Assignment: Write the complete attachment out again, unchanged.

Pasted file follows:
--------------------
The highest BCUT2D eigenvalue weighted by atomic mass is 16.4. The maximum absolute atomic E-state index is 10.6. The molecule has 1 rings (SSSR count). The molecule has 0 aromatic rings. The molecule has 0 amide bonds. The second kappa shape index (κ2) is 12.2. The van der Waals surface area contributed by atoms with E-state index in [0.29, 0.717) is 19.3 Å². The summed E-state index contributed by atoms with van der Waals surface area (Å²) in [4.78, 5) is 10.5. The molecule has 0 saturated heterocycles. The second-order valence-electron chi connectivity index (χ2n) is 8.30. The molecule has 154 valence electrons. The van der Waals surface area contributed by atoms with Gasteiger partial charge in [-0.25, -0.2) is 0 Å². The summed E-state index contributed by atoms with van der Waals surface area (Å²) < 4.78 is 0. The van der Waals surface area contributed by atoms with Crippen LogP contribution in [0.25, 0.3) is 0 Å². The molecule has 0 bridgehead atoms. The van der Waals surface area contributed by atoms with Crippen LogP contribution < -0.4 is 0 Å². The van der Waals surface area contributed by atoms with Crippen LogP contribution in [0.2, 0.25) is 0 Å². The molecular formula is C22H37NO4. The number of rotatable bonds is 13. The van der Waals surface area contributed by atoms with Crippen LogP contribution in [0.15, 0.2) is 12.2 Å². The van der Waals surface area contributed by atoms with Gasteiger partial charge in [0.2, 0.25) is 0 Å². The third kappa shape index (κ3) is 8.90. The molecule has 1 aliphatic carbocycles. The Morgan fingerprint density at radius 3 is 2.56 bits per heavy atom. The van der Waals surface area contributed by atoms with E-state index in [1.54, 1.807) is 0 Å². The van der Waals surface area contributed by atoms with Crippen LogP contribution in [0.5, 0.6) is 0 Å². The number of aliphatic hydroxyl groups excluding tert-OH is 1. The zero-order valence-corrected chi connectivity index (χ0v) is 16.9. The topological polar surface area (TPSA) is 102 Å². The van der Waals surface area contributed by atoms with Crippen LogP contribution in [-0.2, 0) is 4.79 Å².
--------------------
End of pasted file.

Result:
The highest BCUT2D eigenvalue weighted by atomic mass is 16.4. The maximum absolute atomic E-state index is 10.6. The molecule has 1 rings (SSSR count). The molecule has 0 aromatic rings. The molecule has 0 amide bonds. The second kappa shape index (κ2) is 12.2. The van der Waals surface area contributed by atoms with E-state index in [0.29, 0.717) is 19.3 Å². The summed E-state index contributed by atoms with van der Waals surface area (Å²) in [4.78, 5) is 10.5. The molecule has 0 saturated heterocycles. The second-order valence-electron chi connectivity index (χ2n) is 8.30. The molecule has 154 valence electrons. The van der Waals surface area contributed by atoms with Gasteiger partial charge in [-0.25, -0.2) is 0 Å². The summed E-state index contributed by atoms with van der Waals surface area (Å²) < 4.78 is 0. The van der Waals surface area contributed by atoms with Crippen LogP contribution in [0.25, 0.3) is 0 Å². The molecule has 0 bridgehead atoms. The van der Waals surface area contributed by atoms with Crippen LogP contribution < -0.4 is 0 Å². The van der Waals surface area contributed by atoms with Crippen LogP contribution in [0.2, 0.25) is 0 Å². The molecular formula is C22H37NO4. The number of rotatable bonds is 13. The van der Waals surface area contributed by atoms with Crippen LogP contribution in [0.15, 0.2) is 12.2 Å². The van der Waals surface area contributed by atoms with Gasteiger partial charge in [0.2, 0.25) is 0 Å². The third kappa shape index (κ3) is 8.90. The molecule has 1 aliphatic carbocycles. The Morgan fingerprint density at radius 3 is 2.56 bits per heavy atom. The van der Waals surface area contributed by atoms with E-state index in [1.54, 1.807) is 0 Å². The van der Waals surface area contributed by atoms with Crippen LogP contribution in [0.5, 0.6) is 0 Å². The number of aliphatic hydroxyl groups excluding tert-OH is 1. The zero-order valence-corrected chi connectivity index (χ0v) is 16.9. The topological polar surface area (TPSA) is 102 Å². The van der Waals surface area contributed by atoms with Crippen LogP contribution in [-0.2, 0) is 4.79 Å².